Via a Reuters survey of analysts (April 16-20 poll of over 100 economists):
The U.S. economy predicted to grow on average 6.2% this year
- if so this would be the fastest annual expansion since 1984
- about 15% of 105 economists predicted the economy would grow 7% or more
Nearly 70% of economists (39 of 56) in response to an additional question said the biggest risk to the economy was a resurgence in coronavirus cases over the next three months.
Comments from BMO:
- “We raised our growth forecast due to additional fiscal stimulus and the speedy vaccination program”
- ” “The upshot is that the U.S. economy is smoking. But another wave of cases would put our forecast at risk. For now, we assume it won’t lead to another round of aggressive restrictions.”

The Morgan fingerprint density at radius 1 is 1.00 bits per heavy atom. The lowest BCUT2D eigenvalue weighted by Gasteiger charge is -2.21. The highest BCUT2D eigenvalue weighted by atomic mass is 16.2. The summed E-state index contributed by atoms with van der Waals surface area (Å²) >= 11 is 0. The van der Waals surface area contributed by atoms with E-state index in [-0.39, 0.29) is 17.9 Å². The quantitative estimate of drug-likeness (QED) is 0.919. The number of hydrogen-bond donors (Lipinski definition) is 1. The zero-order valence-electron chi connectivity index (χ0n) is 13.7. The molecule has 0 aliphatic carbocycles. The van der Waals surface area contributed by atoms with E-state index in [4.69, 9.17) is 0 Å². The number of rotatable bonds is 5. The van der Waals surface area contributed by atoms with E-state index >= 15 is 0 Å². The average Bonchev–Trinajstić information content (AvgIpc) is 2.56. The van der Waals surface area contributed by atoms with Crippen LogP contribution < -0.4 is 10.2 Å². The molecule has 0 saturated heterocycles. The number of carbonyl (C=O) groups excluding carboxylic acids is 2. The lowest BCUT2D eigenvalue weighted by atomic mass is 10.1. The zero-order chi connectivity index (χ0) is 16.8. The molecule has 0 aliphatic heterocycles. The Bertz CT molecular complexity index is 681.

TD are wary of expecting such growth to continue next year:
- “As we will get later in the year and certainly in 2022, the boost from not just reopening but also fiscal stimulus will be fading to the point when the stimulus turns into a fiscal drag”
- “So there are a lot of reasons to not simply extrapolate the strong numbers we are seeing now and we expect the net result at the end to be less than a complete recovery in the labor market.”
The consensus view seems to be ‘transitory’ rapid growth (and inflation). The risk is this is not the case and the Fed begins to tighten sooner rather than later.